During this campaign, many have sought to portray the choice between a, quote, ``activist'' Government and a trickle-down approach to Government. But that is wrong. The real choice is not between activism and passivity. The real choice is between a liberal activist Government that seeks to impose solutions on individuals, families, and the private sector, and a conservative activist Government that gives individuals, businesses, and families the means to make their own choices through competition and economic opportunity.
We know one size does not fit all. We know the American people are individuals, each with their own needs and skills and, yes, dreams. So our activist approach gives more power to individuals, families, and businesses, so you can choose what is best.
Let me give you just a couple of specific examples here. Start with education. Governor Clinton worked with me, and I give him great credit for this, when we set six national education goals, the very first time in history that the Governors came together with the President to set these national education goals. And as I say, Governor Clinton deserves credit for that. But if elected President, Governor Clinton wants to pour more money into the same failed education system, a system where funds are controlled tightly by central bureaucracies, where powerful teachers unions block real reform, and where we spend as much per pupil as any nation but Switzerland, but don't get an adequate return on our investment.
If the system is broken, tinkering around the margins won't do the job. So I want to use competition to improve our schools. I want to provide scholarships for elementary and high school students so that every parent, rich and poor alike, can choose the best schools for their kids, public, private, or religious. Give the parents a choice, and competition will make all these schools better.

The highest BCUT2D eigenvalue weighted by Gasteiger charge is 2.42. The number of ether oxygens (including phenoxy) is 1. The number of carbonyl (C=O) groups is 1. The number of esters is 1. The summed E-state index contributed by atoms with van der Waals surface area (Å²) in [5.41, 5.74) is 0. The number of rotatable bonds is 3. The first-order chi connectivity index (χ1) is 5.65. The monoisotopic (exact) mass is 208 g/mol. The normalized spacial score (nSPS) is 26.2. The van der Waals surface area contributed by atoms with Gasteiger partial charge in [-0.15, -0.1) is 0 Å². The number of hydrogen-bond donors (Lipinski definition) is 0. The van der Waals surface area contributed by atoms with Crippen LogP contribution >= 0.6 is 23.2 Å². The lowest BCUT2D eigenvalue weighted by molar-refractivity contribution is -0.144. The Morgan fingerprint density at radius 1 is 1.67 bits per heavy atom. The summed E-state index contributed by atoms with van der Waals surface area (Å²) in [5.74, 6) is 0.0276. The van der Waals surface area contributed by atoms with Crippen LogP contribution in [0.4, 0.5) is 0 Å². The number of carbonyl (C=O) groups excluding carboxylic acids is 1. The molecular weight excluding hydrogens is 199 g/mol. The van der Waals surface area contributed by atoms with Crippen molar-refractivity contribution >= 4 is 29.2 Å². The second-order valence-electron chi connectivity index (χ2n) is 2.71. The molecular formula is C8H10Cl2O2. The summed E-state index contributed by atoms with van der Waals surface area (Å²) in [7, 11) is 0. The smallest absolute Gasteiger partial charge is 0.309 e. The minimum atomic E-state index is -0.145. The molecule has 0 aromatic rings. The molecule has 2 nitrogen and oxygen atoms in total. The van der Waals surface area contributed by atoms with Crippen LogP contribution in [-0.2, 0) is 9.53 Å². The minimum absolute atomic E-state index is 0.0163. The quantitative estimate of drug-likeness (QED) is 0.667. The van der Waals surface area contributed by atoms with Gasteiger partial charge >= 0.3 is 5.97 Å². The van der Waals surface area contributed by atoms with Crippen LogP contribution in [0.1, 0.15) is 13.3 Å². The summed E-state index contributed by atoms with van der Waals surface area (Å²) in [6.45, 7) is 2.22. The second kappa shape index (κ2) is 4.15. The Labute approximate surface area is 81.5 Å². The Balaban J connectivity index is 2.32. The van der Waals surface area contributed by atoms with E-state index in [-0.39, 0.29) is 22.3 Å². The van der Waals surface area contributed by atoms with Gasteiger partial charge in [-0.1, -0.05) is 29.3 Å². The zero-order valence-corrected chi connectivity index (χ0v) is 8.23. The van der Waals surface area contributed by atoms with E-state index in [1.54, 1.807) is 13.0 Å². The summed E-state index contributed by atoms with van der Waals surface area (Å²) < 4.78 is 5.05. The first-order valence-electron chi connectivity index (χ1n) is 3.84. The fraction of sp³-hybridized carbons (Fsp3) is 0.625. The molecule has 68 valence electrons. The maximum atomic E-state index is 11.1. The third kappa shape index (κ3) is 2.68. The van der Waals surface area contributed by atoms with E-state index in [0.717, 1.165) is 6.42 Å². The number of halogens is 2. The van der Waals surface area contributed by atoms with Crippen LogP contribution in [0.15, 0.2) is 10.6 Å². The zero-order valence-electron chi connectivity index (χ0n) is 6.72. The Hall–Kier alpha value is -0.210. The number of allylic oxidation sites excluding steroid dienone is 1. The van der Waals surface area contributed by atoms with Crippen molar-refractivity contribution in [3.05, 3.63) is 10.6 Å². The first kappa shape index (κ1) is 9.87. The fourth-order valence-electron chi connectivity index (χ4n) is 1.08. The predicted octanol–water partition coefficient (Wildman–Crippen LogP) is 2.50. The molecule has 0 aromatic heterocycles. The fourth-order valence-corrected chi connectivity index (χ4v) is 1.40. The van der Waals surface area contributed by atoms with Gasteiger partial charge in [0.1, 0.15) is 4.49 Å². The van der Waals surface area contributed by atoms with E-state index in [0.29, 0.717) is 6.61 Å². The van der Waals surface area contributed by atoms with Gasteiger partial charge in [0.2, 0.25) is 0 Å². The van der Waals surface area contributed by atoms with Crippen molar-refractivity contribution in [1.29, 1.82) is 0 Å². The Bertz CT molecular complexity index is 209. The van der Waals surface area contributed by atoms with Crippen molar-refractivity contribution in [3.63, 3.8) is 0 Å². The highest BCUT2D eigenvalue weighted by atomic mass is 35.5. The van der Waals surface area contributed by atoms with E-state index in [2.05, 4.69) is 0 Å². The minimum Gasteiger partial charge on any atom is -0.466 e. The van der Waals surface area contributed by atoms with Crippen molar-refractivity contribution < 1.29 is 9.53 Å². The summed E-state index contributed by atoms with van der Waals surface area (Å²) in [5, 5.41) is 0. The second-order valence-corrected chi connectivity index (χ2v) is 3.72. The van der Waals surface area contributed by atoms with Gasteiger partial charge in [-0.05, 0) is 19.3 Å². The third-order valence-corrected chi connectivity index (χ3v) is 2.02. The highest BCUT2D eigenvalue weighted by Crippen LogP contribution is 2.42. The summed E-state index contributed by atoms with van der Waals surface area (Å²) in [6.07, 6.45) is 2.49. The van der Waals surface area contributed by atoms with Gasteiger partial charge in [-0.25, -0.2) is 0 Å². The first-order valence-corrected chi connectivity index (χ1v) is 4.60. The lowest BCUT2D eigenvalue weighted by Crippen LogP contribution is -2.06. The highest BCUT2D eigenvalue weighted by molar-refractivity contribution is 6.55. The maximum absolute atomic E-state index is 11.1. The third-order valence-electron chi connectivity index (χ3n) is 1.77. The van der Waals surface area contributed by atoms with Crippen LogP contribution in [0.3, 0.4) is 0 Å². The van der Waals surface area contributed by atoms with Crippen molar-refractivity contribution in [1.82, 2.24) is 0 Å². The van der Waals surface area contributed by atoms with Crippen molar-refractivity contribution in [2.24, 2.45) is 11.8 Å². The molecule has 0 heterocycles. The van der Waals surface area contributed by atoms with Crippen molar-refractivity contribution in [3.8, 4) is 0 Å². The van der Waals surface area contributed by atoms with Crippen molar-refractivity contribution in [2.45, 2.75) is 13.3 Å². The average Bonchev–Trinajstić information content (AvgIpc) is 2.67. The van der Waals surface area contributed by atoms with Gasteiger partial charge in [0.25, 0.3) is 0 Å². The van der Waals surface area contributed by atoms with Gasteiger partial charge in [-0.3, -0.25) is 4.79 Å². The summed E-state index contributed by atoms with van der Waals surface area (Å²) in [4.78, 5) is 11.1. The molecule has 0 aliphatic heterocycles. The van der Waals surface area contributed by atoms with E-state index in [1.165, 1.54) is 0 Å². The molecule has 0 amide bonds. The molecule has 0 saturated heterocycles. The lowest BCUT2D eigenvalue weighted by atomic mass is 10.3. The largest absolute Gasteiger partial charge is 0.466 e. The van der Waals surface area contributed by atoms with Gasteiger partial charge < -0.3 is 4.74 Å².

This same principle, you live by this principle in your work. You see the same thing in health care. Governor Clinton has offered three plans in this campaign. One said to all of you, either offer care -- small businesses, remember -- either offer care on your own or pay a new payroll tax, at least 7 percent. Many experts said it was a back-door way to get Government directly involved in running health care.
Now he offers a slightly different plan, but he still wants to control the price of health care by setting up a gigantic board in Washington, not unlike what the Government tried to do with gasoline in the 1970's. I say we don't need to sock you with a new tax, and we don't want to tell you what doctor to see, and we don't need to inflict you with any more mandates from Washington, DC.
How about tax incentives for small businesses, so that you can afford to buy health care on your own, or let small businesses pool coverage, to get the advantage, so you can get the same price breaks as the AT T's and IBM's. Government can't control prices by fiat, but competition can bring prices down. For people who are too poor to pay taxes, we will give vouchers. The poorest of the poor will receive vouchers so that they can choose the care that best suits them.